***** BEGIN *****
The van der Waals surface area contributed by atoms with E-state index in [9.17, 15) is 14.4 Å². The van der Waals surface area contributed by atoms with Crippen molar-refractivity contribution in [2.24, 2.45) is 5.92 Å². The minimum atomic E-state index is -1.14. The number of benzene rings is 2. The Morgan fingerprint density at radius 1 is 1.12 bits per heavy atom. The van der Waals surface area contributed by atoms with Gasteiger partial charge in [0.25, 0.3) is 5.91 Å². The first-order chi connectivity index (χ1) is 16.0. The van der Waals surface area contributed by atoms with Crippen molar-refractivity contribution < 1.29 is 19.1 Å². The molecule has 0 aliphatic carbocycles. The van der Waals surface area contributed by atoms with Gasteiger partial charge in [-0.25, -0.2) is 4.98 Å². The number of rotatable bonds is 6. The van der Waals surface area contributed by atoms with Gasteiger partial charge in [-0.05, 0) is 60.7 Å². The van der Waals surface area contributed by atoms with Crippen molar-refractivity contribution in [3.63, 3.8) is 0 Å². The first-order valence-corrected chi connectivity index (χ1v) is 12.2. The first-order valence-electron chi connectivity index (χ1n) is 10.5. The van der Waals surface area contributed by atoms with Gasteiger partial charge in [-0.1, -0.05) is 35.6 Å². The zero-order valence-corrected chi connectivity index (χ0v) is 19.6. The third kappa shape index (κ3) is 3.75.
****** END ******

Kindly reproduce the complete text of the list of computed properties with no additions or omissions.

The van der Waals surface area contributed by atoms with E-state index in [9.17, 15) is 14.4 Å². The van der Waals surface area contributed by atoms with Crippen molar-refractivity contribution in [2.24, 2.45) is 5.92 Å². The minimum atomic E-state index is -1.14. The number of benzene rings is 2. The Morgan fingerprint density at radius 1 is 1.12 bits per heavy atom. The van der Waals surface area contributed by atoms with Gasteiger partial charge in [0.25, 0.3) is 5.91 Å². The first-order chi connectivity index (χ1) is 16.0. The van der Waals surface area contributed by atoms with Crippen molar-refractivity contribution < 1.29 is 19.1 Å². The molecule has 0 aliphatic carbocycles. The van der Waals surface area contributed by atoms with Gasteiger partial charge in [-0.25, -0.2) is 4.98 Å². The number of rotatable bonds is 6. The van der Waals surface area contributed by atoms with Gasteiger partial charge in [-0.05, 0) is 60.7 Å². The van der Waals surface area contributed by atoms with Crippen molar-refractivity contribution in [3.63, 3.8) is 0 Å². The first-order valence-corrected chi connectivity index (χ1v) is 12.2. The first-order valence-electron chi connectivity index (χ1n) is 10.5. The van der Waals surface area contributed by atoms with Gasteiger partial charge in [-0.1, -0.05) is 35.6 Å². The zero-order valence-corrected chi connectivity index (χ0v) is 19.6. The third kappa shape index (κ3) is 3.75.